An enduring constant in clinical research is change, brought on by advancements in technology, revisions to healthcare legislation and government regulations.
One specific change to the investigational site model is the utilization of mid-level practitioners, Nurse Practitioners (NPs) and Physician’s Assistants (PA) as Sub Investigators (Sub Is). The number of sites adopting this practice, and the accompanying sponsors approving this practice, has increased exponentially.
A more common practice for research-driven physician investigators who share the burden of patient treatment with their Sub Is (PA or NP), is the formal documentation of Principal Investigator (PI) oversight of the delegation process. Some institutions/sites require the PI to co-sign diagnostic assessments and patient eligibility criteria for study patients treated by these Sub Is. Other sites require the PI to review and sign all central lab results, and complete all Adverse Event documentation on all study patients, regardless of the treating clinician. These measures may be reflected in written SOPs that confirm due diligence and serve as a key indicator of investigator involvement.
The PI is responsible for a successful study outcome. Delegation practices have a large influence on site performance. I have seen examples of both questionable and credible delegation practices as well as their impact on study participation.
I once conducted a pre-study assessment meeting at an academic institution where the PI was a renowned therapeutic expert. The PI had designated a physician and NP as his Sub Is, and all were in attendance for the study design discussion. The PI was engaging and the resulting discussions were a success. After the investigator portion concluded, I started the ancillary staff experience and facilities discussion with the NP Sub I, and was subsequently provided insight into patient treatment practices that made me uncomfortable. The questions were as standard as I expected the responses to be (e.g., what percentage of patients do the PI and Sub Is treat, what days of the week is the PI available for study conduct, etc.). The assessment of workload is critical to overall site consideration because an investigational site spread across many protocols may not have the staff or resources to successfully conduct another trial.
The nurse practitioner gave an unfettered response regarding patient distribution that I knew she instantly regretted: “The workload isn’t an issue because I treat all of the study patients anyway.” The ensuing silence was uncomfortable as I processed what I had heard. The responsibilities of a Key Opinion Leader included lecturing and public appearances; investigator absence was understandable to some degree. But fulfilling an investigator commitment required more involvement that what was preliminarily demonstrated here. I asked the NP if the PI would be willing to treat more study patients to ensure adequate oversight. The NP nodded uncomfortably and then suggested we start the facilities tour. I was not satisfied with her response and resolved to speak to the project manager after the visit. I needed more assurance of investigator involvement before I could fully recommend the site.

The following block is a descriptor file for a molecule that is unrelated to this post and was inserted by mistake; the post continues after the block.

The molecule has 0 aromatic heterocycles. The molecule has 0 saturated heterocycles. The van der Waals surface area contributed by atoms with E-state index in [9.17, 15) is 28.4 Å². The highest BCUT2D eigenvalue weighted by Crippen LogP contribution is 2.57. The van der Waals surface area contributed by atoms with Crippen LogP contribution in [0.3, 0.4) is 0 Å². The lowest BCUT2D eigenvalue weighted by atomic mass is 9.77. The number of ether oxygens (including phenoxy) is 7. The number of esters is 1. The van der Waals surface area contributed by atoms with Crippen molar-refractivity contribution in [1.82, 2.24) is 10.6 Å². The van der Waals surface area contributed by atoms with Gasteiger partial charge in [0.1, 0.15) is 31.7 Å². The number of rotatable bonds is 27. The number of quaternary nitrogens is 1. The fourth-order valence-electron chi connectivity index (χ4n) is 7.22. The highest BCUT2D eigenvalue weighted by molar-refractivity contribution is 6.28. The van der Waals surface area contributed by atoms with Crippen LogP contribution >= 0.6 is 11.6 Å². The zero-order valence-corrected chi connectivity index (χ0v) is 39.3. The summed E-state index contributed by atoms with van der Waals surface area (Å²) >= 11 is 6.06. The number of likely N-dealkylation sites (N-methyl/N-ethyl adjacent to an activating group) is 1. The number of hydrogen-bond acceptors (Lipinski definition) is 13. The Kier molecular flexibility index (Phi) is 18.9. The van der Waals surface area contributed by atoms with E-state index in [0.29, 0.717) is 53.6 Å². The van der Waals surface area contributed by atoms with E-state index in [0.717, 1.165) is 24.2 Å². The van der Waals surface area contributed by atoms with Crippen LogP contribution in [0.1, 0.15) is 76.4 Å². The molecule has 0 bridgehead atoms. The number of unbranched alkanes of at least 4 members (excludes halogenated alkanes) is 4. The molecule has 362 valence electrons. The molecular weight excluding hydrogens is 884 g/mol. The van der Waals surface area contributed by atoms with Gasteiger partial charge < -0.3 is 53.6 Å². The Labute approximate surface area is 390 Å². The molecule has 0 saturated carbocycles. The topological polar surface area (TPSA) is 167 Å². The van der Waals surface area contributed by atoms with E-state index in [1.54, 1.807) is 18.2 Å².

While that pre-study assessment meeting was not the hoped-for setup, the opposite rang true when I conducted a similar meeting at a large, physician-owned practice with a research department that had a much stronger division of labor. The PI had two Sub Is; a PA who treated study patients and a physician who was available to respond to an SAE or in the event the PI was not able to treat study patients. The PI treated approximately 70% of the study patients and the Sub I PA treated approximately 30% of the study patients. The site had a documented oversight process that detailed investigator communication and assessment of Sub I treatment practices. During the pre-study assessment meeting, the site was very transparent about patient treatment practices and went so far as to share their institutional guidelines with me.
Elizabeth Blair Weeks-Rowe, LVN, CCRA, currently works in relationship development/study startup in the CRO industry. Email firstname.lastname@example.org
This article was reprinted from CWWeekly, a leading clinical research industry newsletter providing expanded analysis on breaking news, study leads, trial results and more. Subscribe »